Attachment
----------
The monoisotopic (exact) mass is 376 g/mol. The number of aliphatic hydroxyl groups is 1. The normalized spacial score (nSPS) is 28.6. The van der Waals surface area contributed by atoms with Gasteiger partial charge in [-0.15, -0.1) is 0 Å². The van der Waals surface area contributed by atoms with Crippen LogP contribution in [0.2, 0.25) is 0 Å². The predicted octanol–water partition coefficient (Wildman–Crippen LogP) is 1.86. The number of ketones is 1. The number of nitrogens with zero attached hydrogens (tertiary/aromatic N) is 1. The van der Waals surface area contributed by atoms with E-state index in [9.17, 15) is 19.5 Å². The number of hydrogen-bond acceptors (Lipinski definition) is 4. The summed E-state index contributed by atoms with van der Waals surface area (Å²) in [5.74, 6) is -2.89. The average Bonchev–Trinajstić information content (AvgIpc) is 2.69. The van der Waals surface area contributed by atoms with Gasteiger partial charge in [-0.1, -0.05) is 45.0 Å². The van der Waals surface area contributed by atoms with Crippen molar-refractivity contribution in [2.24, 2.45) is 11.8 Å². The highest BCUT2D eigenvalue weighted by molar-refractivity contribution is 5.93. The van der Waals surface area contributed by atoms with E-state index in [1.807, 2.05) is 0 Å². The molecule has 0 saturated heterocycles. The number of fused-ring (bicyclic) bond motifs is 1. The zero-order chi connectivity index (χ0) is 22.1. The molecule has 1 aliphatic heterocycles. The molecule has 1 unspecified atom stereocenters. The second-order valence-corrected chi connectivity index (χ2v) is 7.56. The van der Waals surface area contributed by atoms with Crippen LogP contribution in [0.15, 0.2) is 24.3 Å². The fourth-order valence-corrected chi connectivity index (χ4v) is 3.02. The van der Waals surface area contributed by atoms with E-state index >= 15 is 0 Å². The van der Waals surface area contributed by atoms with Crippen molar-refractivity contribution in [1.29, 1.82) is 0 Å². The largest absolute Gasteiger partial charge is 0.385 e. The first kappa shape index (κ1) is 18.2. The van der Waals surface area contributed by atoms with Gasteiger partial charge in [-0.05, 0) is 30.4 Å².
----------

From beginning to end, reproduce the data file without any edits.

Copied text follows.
The monoisotopic (exact) mass is 376 g/mol. The number of aliphatic hydroxyl groups is 1. The normalized spacial score (nSPS) is 28.6. The van der Waals surface area contributed by atoms with Gasteiger partial charge in [-0.15, -0.1) is 0 Å². The van der Waals surface area contributed by atoms with Crippen LogP contribution in [0.2, 0.25) is 0 Å². The predicted octanol–water partition coefficient (Wildman–Crippen LogP) is 1.86. The number of ketones is 1. The number of nitrogens with zero attached hydrogens (tertiary/aromatic N) is 1. The van der Waals surface area contributed by atoms with E-state index in [9.17, 15) is 19.5 Å². The number of hydrogen-bond acceptors (Lipinski definition) is 4. The summed E-state index contributed by atoms with van der Waals surface area (Å²) in [5.74, 6) is -2.89. The average Bonchev–Trinajstić information content (AvgIpc) is 2.69. The van der Waals surface area contributed by atoms with Gasteiger partial charge in [-0.1, -0.05) is 45.0 Å². The van der Waals surface area contributed by atoms with Crippen molar-refractivity contribution in [2.24, 2.45) is 11.8 Å². The highest BCUT2D eigenvalue weighted by molar-refractivity contribution is 5.93. The van der Waals surface area contributed by atoms with E-state index in [1.807, 2.05) is 0 Å². The molecule has 0 saturated heterocycles. The number of fused-ring (bicyclic) bond motifs is 1. The zero-order chi connectivity index (χ0) is 22.1. The molecule has 1 aliphatic heterocycles. The molecule has 1 unspecified atom stereocenters. The second-order valence-corrected chi connectivity index (χ2v) is 7.56. The van der Waals surface area contributed by atoms with Crippen LogP contribution in [0.15, 0.2) is 24.3 Å². The fourth-order valence-corrected chi connectivity index (χ4v) is 3.02. The van der Waals surface area contributed by atoms with E-state index >= 15 is 0 Å². The van der Waals surface area contributed by atoms with Crippen molar-refractivity contribution in [1.29, 1.82) is 0 Å². The largest absolute Gasteiger partial charge is 0.385 e. The first kappa shape index (κ1) is 18.2. The van der Waals surface area contributed by atoms with Gasteiger partial charge in [-0.05, 0) is 30.4 Å².